When Terri and Michael Hawthorn made the decision to become foster parents, adoption was originally not something they were considering. But now, they are grateful parents to seven children. “Our first words were, ‘ok we’ll do it for a couple of years but we will not adopt,’” Terri said. And at first, they stuck to their plan. They fostered children for a few years, but then in April of 2018, they finally decided to adopt, welcoming siblings Korgen and Haizlee into their family. But then they decided to expand their family even further, and officially adopted seven more children, who previously had to survive a difficult life.
“When I got here I was like, oh my gosh, we get our own beds,” Layna Hawthorn said, with her sister Kyndal adding, “We never got that, we had like one bed and most of us slept in the floor.” Food was originally scarce, with the siblings having to fend for themselves. “The only times we got to eat is when our neighbors would sneak us a bag of chips,” Kyndal explained. “We didn’t have a can opener, and they’d give us the cans that we didn’t know how to open. So sometimes we just didn’t eat.”
But now, the siblings — officially Hawthorns — are not only safe, loved, and well-fed, but they’re part of a real family. “It feels good to actually have a family to wake up to every morning,” Kyndal said. Before, they had been moved around between foster homes and children’s homes, and didn’t often feel loved. They sometimes dreaded going home. “These kids did not ask to come to foster care, four or five different homes, or schools,” Terri said. And they want people to know their story, to give hope to other kids who might be living in foster care as well.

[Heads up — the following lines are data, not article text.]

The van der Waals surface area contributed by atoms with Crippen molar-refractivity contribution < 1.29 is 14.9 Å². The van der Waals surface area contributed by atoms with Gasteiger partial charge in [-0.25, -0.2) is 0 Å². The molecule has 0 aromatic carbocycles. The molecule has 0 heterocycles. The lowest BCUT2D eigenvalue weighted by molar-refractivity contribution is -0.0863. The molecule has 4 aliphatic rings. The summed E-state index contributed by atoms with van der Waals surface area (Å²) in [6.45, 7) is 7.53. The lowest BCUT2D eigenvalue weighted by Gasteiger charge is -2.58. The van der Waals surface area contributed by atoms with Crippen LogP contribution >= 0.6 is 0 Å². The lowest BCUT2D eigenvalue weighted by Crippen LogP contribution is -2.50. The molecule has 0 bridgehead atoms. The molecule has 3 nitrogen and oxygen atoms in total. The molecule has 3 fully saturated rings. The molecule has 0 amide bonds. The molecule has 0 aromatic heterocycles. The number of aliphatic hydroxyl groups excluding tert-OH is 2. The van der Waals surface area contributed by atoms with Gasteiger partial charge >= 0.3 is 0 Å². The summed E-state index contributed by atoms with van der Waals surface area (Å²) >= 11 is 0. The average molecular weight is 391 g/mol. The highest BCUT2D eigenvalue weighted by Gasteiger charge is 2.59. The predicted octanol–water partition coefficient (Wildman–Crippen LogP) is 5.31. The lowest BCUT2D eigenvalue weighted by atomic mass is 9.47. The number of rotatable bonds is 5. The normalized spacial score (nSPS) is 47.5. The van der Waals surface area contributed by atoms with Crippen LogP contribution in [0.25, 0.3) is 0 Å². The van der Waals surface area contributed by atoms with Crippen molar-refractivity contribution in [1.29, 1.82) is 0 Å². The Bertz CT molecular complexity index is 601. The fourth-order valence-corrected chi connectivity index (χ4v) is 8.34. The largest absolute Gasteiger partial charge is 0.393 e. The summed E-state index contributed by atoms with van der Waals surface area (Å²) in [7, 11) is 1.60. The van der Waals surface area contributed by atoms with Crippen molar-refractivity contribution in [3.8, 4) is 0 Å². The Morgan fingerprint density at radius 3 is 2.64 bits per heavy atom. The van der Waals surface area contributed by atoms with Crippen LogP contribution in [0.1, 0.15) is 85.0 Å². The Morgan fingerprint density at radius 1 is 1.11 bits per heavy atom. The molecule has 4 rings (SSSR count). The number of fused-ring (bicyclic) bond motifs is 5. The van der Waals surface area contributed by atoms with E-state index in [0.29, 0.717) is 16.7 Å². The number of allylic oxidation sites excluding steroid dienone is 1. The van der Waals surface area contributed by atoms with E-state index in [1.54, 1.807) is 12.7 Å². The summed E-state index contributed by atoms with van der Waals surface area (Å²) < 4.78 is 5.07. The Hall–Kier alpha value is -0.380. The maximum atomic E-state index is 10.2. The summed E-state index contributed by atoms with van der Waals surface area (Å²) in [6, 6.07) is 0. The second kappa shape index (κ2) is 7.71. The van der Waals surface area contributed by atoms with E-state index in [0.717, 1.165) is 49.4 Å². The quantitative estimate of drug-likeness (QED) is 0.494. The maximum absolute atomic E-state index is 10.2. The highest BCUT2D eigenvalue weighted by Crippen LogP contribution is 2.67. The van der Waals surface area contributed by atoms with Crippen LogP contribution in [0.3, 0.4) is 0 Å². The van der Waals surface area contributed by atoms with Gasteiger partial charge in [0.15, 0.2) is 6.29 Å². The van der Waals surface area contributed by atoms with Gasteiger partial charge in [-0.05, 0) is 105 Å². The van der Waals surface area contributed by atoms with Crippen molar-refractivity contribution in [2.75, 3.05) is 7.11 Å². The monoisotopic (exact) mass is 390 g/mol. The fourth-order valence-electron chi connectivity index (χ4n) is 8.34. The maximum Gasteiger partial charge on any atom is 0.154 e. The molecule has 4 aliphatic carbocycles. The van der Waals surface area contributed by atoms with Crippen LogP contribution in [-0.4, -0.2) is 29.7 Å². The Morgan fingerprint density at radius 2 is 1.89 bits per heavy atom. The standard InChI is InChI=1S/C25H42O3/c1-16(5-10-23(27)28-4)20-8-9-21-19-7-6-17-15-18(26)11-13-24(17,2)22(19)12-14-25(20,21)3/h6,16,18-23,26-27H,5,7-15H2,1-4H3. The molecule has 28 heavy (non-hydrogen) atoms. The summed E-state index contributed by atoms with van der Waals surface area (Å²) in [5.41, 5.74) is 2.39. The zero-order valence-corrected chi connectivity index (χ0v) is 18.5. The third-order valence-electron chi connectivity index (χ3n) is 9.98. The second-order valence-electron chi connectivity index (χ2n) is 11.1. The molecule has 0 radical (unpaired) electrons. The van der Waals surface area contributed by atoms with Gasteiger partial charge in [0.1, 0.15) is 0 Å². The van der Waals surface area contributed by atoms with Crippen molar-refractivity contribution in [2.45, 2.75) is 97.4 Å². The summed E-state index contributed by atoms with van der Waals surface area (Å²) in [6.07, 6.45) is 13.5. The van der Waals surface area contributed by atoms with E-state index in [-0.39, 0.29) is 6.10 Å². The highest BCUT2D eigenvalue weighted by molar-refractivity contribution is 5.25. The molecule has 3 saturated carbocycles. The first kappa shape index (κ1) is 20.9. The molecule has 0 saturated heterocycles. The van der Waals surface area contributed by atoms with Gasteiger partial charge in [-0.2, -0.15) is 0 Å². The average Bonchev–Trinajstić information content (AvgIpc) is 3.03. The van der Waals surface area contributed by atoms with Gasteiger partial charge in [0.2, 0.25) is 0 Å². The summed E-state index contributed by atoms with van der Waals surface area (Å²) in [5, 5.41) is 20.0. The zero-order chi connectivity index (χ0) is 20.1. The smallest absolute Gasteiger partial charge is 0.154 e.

“It feels so great knowing we have a family now and won’t have to go anywhere else,” Dawson Hawthorn said.
On December 3rd, their dream came true, when they were officially adopted. The Hawthorn siblings now have rooms to call their own, toys, and parents who love them — and they don’t take any of it for granted. When asked what she was most excited about, Kyndal said, “Having food on my plate! And not anything with bugs on it.”
The kids also have dreams they can pursue, like being a gymnast or a singer, but their new parents want to make sure they know one thing above all else. “They don’t have to worry,” Terri said. “Of being taken away.” Some people doubted the Hawthorns’ plan to adopt so many children, but they were steadfast, and want to encourage others to consider foster care and adoption as well.
READ: Why we adopted nine children with special needs from foster care
“This is a blessing, they are a blessing. Every day these kids wake up and they are giggling and they are happy, and you see the smiles on their faces, that’s what makes this worth it,” Terri said. “We hope this will give other opportunities and people will consider opening their homes to foster care and adoption. There is such a big need for families in Arkansas, and we will be the first to tell you, it’s not always easy, but it’s worth it. Lots of prayer and love is what made this possible.”
As for the kids, their message is simple. “I love you, Mom and Dad,” Kyndal said with her voice cracking while her other siblings wiped tears away. “And I wouldn’t change it for the world. This has been the best Christmas I could ever have — actually knowing I have a mom and dad.”